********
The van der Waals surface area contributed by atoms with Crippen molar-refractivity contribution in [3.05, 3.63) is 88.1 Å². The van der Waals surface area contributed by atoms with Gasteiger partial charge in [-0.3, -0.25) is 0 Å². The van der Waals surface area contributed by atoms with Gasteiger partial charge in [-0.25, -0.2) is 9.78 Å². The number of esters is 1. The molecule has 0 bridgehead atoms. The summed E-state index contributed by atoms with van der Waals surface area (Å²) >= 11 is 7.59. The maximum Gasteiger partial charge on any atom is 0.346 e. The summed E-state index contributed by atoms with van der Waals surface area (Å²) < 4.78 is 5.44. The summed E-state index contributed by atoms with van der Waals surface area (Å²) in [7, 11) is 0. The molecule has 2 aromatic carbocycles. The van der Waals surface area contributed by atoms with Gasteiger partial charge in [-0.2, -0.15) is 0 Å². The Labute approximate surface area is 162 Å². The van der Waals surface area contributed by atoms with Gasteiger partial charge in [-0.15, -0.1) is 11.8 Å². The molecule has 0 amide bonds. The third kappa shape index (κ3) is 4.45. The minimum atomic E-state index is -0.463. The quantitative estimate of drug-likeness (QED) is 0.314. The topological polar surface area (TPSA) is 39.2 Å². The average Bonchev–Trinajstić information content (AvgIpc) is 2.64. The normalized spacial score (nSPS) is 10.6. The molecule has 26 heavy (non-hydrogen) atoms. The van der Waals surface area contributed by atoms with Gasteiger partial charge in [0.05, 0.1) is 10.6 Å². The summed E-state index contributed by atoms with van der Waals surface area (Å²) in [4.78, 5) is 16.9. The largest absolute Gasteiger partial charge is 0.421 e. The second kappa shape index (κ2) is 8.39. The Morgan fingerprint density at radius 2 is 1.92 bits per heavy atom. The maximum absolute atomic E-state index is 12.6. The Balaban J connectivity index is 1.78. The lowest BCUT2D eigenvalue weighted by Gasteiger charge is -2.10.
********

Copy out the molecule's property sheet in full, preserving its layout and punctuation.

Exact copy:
The van der Waals surface area contributed by atoms with Crippen molar-refractivity contribution in [3.05, 3.63) is 88.1 Å². The van der Waals surface area contributed by atoms with Gasteiger partial charge in [-0.3, -0.25) is 0 Å². The van der Waals surface area contributed by atoms with Gasteiger partial charge in [-0.25, -0.2) is 9.78 Å². The number of esters is 1. The molecule has 0 bridgehead atoms. The summed E-state index contributed by atoms with van der Waals surface area (Å²) >= 11 is 7.59. The maximum Gasteiger partial charge on any atom is 0.346 e. The summed E-state index contributed by atoms with van der Waals surface area (Å²) < 4.78 is 5.44. The summed E-state index contributed by atoms with van der Waals surface area (Å²) in [7, 11) is 0. The molecule has 2 aromatic carbocycles. The van der Waals surface area contributed by atoms with Gasteiger partial charge in [-0.2, -0.15) is 0 Å². The Labute approximate surface area is 162 Å². The van der Waals surface area contributed by atoms with Gasteiger partial charge in [-0.15, -0.1) is 11.8 Å². The molecule has 0 amide bonds. The third kappa shape index (κ3) is 4.45. The minimum atomic E-state index is -0.463. The quantitative estimate of drug-likeness (QED) is 0.314. The topological polar surface area (TPSA) is 39.2 Å². The average Bonchev–Trinajstić information content (AvgIpc) is 2.64. The normalized spacial score (nSPS) is 10.6. The molecule has 26 heavy (non-hydrogen) atoms. The van der Waals surface area contributed by atoms with Gasteiger partial charge in [0.05, 0.1) is 10.6 Å². The summed E-state index contributed by atoms with van der Waals surface area (Å²) in [4.78, 5) is 16.9. The largest absolute Gasteiger partial charge is 0.421 e. The second kappa shape index (κ2) is 8.39. The Morgan fingerprint density at radius 2 is 1.92 bits per heavy atom. The maximum absolute atomic E-state index is 12.6. The Balaban J connectivity index is 1.78. The lowest BCUT2D eigenvalue weighted by Gasteiger charge is -2.10.